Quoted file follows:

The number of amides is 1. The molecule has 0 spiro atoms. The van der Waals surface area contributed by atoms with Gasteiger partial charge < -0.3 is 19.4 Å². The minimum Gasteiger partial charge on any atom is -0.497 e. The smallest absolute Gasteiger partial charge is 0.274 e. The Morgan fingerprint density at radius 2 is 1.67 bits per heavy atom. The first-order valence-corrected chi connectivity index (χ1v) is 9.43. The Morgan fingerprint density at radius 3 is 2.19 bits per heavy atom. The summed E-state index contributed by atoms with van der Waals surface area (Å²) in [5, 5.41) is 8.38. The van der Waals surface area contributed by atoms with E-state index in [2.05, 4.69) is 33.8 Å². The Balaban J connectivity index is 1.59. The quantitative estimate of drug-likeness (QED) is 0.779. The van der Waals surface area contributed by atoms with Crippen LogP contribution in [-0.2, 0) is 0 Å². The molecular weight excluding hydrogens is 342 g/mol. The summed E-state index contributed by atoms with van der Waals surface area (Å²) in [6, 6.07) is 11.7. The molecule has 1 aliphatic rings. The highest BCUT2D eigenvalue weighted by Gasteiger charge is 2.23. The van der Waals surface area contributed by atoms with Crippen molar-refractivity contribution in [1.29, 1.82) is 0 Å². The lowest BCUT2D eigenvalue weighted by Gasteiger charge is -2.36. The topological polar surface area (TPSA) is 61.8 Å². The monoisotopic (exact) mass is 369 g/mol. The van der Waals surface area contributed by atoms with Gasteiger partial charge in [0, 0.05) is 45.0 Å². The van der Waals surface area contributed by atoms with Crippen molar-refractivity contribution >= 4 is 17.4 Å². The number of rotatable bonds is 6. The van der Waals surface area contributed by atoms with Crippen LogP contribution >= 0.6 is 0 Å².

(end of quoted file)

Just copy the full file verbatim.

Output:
The number of amides is 1. The molecule has 0 spiro atoms. The van der Waals surface area contributed by atoms with Gasteiger partial charge < -0.3 is 19.4 Å². The minimum Gasteiger partial charge on any atom is -0.497 e. The smallest absolute Gasteiger partial charge is 0.274 e. The Morgan fingerprint density at radius 2 is 1.67 bits per heavy atom. The first-order valence-corrected chi connectivity index (χ1v) is 9.43. The Morgan fingerprint density at radius 3 is 2.19 bits per heavy atom. The summed E-state index contributed by atoms with van der Waals surface area (Å²) in [5, 5.41) is 8.38. The van der Waals surface area contributed by atoms with E-state index in [2.05, 4.69) is 33.8 Å². The Balaban J connectivity index is 1.59. The quantitative estimate of drug-likeness (QED) is 0.779. The van der Waals surface area contributed by atoms with Crippen LogP contribution in [-0.2, 0) is 0 Å². The molecular weight excluding hydrogens is 342 g/mol. The summed E-state index contributed by atoms with van der Waals surface area (Å²) in [6, 6.07) is 11.7. The molecule has 1 aliphatic rings. The highest BCUT2D eigenvalue weighted by Gasteiger charge is 2.23. The van der Waals surface area contributed by atoms with Crippen molar-refractivity contribution in [1.29, 1.82) is 0 Å². The lowest BCUT2D eigenvalue weighted by Gasteiger charge is -2.36. The topological polar surface area (TPSA) is 61.8 Å². The monoisotopic (exact) mass is 369 g/mol. The van der Waals surface area contributed by atoms with Gasteiger partial charge in [0, 0.05) is 45.0 Å². The van der Waals surface area contributed by atoms with Crippen molar-refractivity contribution >= 4 is 17.4 Å². The number of rotatable bonds is 6. The van der Waals surface area contributed by atoms with Crippen LogP contribution >= 0.6 is 0 Å².